Patients have chemotheraphy at Cho Ray Hospital. (Photo: thanhnien.vn)
 
Hanoi (VNS/VNA) - New Ministry of Health (MoH) regulations on cancer treatment for outpatients from other provinces is causing problems to hospitals and thousands of sufferers.

In March last year, MoH issued a circular on daytime chemotherapy, radiotherapy and chemoradiotherapy at medical facilities. It said that doctors bear responsibility to administer treatment based on patients’ health and pathology.

The regulation is applied only for patients who live in provinces or cities where hospitals they receive treatment are located. Regarding patients from other localities, they have to sign commitment letters for voluntary treatment while no guidance has been released.

After having her brain tumor removed a 38-year-old woman who has asked not be named, from Dong Nai province, now gets chemotherapy at 26 million VND (11,500 USD) from Cho Ray Hospital in HCM City.

“There is no way I will sign a commitment letter. What if it is considered as a request for medical services then Vietnam Social Security will no longer pay for my treatment expenses,” she said.

Another patient chooses to receive outpatient treatment as she still has to work. As a single mother, she saves 1.5 million VND (64.5 USD) from her monthly income of 4 million VND (172 USD) for her kid.

“Since I had a brain tumor removal surgery at Cho Ray Hospital, I’d better have chemotherapy here than other medical centres in Dong Nai province,” she said.

Sharing the same opinion, another 46-year-old patient, suffering from throat cancer patient, disapproves the circular.

“We should not sign any commitment letter,” he stressed.

Living 60km away from HCM City, she goes to Cho Ray Hospital to receive radiotherapy then comes back to his Mekong Delta province of Tien Giang to work.  

Some 9,000 outpatients frequently have chemotherapy and radiotherapy at HCM City Hospital of Oncology with 75 percent of them living outside the city. The percentage at Cho Ray Hospital is 70 out of 360 patients.

According to the National Hospital of Oncology (Hospital K) in Hanoi, it is estimated to have 126,000 new cancer cases every year.

Among common treatment methods - chemotherapy and radiotherapy, radiotherapy is the most essential.

On average, each patient has five sessions per week over about five weeks. Hospital K has witnessed the significant increase of patients in recent years, from nearly 11,800 in 2015 to 15,000 in 2017.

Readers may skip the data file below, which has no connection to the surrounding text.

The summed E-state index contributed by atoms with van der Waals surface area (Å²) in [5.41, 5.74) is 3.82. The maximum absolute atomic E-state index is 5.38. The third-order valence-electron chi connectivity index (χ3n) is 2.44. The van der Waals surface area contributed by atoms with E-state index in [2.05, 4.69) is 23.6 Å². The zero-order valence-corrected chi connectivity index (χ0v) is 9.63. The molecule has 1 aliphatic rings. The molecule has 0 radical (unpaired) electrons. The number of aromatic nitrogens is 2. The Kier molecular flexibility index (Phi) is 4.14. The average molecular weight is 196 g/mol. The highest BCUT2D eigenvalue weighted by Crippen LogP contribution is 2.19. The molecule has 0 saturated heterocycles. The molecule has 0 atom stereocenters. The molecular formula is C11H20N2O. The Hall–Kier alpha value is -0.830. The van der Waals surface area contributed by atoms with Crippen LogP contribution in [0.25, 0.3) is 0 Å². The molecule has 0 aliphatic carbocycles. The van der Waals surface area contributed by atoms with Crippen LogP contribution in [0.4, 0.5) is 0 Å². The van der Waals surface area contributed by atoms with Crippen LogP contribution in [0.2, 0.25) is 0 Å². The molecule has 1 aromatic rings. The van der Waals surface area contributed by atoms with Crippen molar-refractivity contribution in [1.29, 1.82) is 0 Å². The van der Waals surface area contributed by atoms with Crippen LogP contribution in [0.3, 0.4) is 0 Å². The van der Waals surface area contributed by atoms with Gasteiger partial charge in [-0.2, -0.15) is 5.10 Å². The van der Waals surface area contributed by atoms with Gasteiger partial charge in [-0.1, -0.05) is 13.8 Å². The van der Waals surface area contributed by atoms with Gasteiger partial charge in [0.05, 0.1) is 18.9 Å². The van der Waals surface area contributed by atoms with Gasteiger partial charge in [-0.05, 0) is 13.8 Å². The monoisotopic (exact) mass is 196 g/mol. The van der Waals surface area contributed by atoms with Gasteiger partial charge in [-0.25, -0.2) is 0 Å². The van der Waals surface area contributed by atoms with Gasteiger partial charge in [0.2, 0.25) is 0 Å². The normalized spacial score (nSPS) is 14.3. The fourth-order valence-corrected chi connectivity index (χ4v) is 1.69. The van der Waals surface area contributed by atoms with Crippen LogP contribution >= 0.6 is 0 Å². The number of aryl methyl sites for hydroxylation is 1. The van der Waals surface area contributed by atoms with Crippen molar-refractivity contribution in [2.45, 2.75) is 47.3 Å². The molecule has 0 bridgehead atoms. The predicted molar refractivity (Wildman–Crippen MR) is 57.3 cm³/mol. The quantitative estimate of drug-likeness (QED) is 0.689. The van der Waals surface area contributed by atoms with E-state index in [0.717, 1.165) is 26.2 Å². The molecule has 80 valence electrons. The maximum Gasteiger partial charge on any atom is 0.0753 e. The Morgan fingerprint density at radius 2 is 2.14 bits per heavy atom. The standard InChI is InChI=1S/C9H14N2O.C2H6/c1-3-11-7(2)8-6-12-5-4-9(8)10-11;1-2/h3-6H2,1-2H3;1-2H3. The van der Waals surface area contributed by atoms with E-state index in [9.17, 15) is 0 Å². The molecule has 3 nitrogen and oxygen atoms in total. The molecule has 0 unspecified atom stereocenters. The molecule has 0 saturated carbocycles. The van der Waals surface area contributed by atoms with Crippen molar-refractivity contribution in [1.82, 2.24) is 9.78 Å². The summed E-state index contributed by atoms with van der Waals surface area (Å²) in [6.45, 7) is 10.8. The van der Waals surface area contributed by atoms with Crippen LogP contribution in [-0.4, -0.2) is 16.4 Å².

The cost for a chemotherapy session varies from hundreds of thousands to millions of dong. Radiotherapy, based on different technologies, may cost from 500,000 VND to 1.5 million VND (21.5 – 64.5 USD) each time. As cancer is a chronic disease which requires a longtime treatment, most of patients are outpatients.

Bach Mai Hospital’s Deputy Director Nguyen Ngoc Hien said for cancer patients not living in Hanoi, they usually rent bedsits around the hospital. Therefore, to enjoy social insurance, they need to acquire a certificate of temporary residency from Hanoi Police.

“I think that the circular aims to prevent hospitals from asking patients to receive outpatient treatment. Also, as patients from other provinces sign the commitment letter once any problem happens, they will not sue hospitals,” said Diep Bao Tuan, Deputy Director of the HCM City Hospital of Oncology.

According to Tuan, patients are scared to sign commitment letters. They told him they were completely dependent on doctors’ prescriptions based on their medical records but they would surely not sign anything.

“It should be doctors who advise patients whether to go to hospital or have outpatient treatment. Since 2017, no patient has submitted a single commitment letter although we have encouraged them,” Tuan said.

On the other hand, Pham Thanh Viet, head of Cho Ray Hospital’s Department of General Planning, said the circular created negative impacts on both hospitals and patients. Patients may have to bear a financial burden for treatment as once they sign, they agree to receive medical services that social insurance does not cover.

Nguyen Trong Khoa, deputy head of Department of Medical Facility Management under MoH, said the circular is aimed to ease the pressure on central level hospitals.

“However, since patients are our priority, they raise their opinions via our hotline. MoH and Vietnam Social Security (VSS) will discuss to adjust regulations to serve them best,” he said.

According to Dao Viet Anh, VSS Deputy Director, the agency’s feedback on the issue will be announced next week.-VNS/VNA